“The 35mm T1.4 is available now. We have it for X mount, E mount, EF-M mount, and mFT mount. It is not up on our website or eBay yet but people can already order by emailing us at [email protected] to get it before it is up on our website. We have already sold a bunch for the mFT version”.
So you can order this lens now if you desire and what is even better is that if you bought one of their older 35 1.7 toy lenses you can trade it in for a $90 credit towards this new lens (which is a much nicer lens than the toy lens in build and IQ). Also, if you order by Feb 2013 you can take $70 off of the price:
“We have two programs
A) Owners of the SLR Magic 35mm f/1.7 can ship their lens back to Hong Kong for trade-in at $90 value to upgrade.
B) If bought by Feb 2012 from us we have a $70 promotional rebate program.”
So if you buy this lens by Feb 2013 it will come in at only $279. Great buy for any mirrorless camera system if you want great Bokeh and a unique quality. This lens is not a pin sharp lens when used at 1.4 or f/2. It sharpens up by F2.8. I will be reviewing this lens as well with the Fuji X-E1 so stay tuned!
A couple of OOC JPEGS to show Bokeh Quality and expected sharpness at 1.4
“Best Beer in the world Part 2″
Remember that this is an all manual lens so you will have to manually focus and manually set Aperture on the lens barrel. Much like using a Leica M lens on your mirrorless camera. Both of these new lenses also have clickless aperture rings as they are “Cine” lenses which happen to be great for videos as well.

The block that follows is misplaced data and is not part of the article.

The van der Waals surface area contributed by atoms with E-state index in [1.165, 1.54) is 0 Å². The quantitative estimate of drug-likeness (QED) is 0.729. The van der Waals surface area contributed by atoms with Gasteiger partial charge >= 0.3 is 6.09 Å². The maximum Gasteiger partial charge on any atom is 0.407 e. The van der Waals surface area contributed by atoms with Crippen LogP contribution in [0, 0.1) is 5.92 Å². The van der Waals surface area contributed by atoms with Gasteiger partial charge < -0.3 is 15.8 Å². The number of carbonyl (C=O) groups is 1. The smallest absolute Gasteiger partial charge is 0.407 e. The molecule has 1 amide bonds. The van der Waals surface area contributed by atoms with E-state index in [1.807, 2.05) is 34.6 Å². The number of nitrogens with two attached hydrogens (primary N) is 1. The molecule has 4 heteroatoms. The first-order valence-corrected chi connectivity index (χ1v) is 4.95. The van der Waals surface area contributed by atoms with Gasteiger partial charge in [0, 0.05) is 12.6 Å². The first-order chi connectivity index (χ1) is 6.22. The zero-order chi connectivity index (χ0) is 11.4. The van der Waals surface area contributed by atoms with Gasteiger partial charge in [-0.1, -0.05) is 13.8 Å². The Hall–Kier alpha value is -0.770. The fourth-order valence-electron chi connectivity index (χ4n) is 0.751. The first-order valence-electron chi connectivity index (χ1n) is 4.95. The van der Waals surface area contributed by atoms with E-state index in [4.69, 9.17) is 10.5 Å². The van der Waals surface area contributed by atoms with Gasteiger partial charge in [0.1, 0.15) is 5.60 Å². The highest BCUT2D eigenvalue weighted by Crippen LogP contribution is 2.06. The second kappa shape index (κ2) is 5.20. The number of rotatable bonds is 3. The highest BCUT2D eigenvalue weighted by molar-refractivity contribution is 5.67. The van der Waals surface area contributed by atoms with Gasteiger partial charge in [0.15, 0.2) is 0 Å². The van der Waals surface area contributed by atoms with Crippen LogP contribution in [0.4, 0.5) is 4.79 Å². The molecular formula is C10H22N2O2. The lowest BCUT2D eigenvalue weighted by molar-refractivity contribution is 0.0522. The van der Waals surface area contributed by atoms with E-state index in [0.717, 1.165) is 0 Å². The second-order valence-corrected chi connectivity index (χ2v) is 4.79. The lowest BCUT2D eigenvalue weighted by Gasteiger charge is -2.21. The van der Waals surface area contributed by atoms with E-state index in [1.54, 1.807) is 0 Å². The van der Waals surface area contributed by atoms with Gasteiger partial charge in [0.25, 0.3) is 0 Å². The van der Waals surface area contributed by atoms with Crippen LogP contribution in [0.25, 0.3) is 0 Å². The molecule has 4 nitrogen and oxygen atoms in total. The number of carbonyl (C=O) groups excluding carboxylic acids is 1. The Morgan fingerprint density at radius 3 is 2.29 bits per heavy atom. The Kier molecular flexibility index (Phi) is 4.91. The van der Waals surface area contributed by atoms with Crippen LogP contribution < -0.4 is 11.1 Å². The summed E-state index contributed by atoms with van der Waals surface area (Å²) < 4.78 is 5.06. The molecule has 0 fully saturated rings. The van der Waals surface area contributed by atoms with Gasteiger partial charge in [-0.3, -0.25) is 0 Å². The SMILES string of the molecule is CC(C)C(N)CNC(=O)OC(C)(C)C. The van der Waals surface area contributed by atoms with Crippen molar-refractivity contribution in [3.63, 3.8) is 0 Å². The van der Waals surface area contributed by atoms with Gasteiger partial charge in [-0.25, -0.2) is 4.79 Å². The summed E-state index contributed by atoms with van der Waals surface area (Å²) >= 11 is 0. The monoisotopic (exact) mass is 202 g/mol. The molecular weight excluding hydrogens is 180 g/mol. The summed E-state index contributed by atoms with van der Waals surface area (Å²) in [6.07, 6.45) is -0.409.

So if you want to order this 35 T 1.4 lens for your system you can e-mail SLR Magic for details at [email protected]. My full reviews will be coming soon on both of these.
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I wanted to make you aware of my journey to photograph the streets of many countries around the world. Very recently, I spent a month in Iran. A country that is very misunderstood, and quite mysterious to most. Of course, what I found is that street shooting in Iran, is just like anywhere else on Earth. Why? Because as the song goes – people are people. It needs to be said that Iranians are the most friendly and welcoming people I have encountered, and I’ve been to 37 countries so far (and counting), all in the name of cultural experience. The people of Iran hold no animosity towards Americans, or Westerners in general – they really do see the issues of governments as totally beyond the control of the citizens – whether that be their own government, or the US government. We’re all human, and we’re all in this together, right?
I’m traveling the world indefinitely, and at this point, I’m only using a single camera, with a single lens. The Fuji X-Pro 1, and the 18mm F2. This combination is in my opinion, the best travel camera set-up available. I’ve gone from a Nikon DSLR, to a Leica M6, to the Fuji. When you’re traveling, you need a light-weight setup – so that rules out DLSR’s. I love film, especially black and white, but it’s a chore to constantly be finding places that will develop my work when I’m in a foreign place. A digital Leica M would be nice, but it’s out of my budget. In my opinion, the IQ of the Fuji, combined with the shutter dial/aperture ring/exposure compensation adjustments and the optical viewfinder, make it the best camera for me. Of course, the X-Pro is not without quirks, and not for everyone.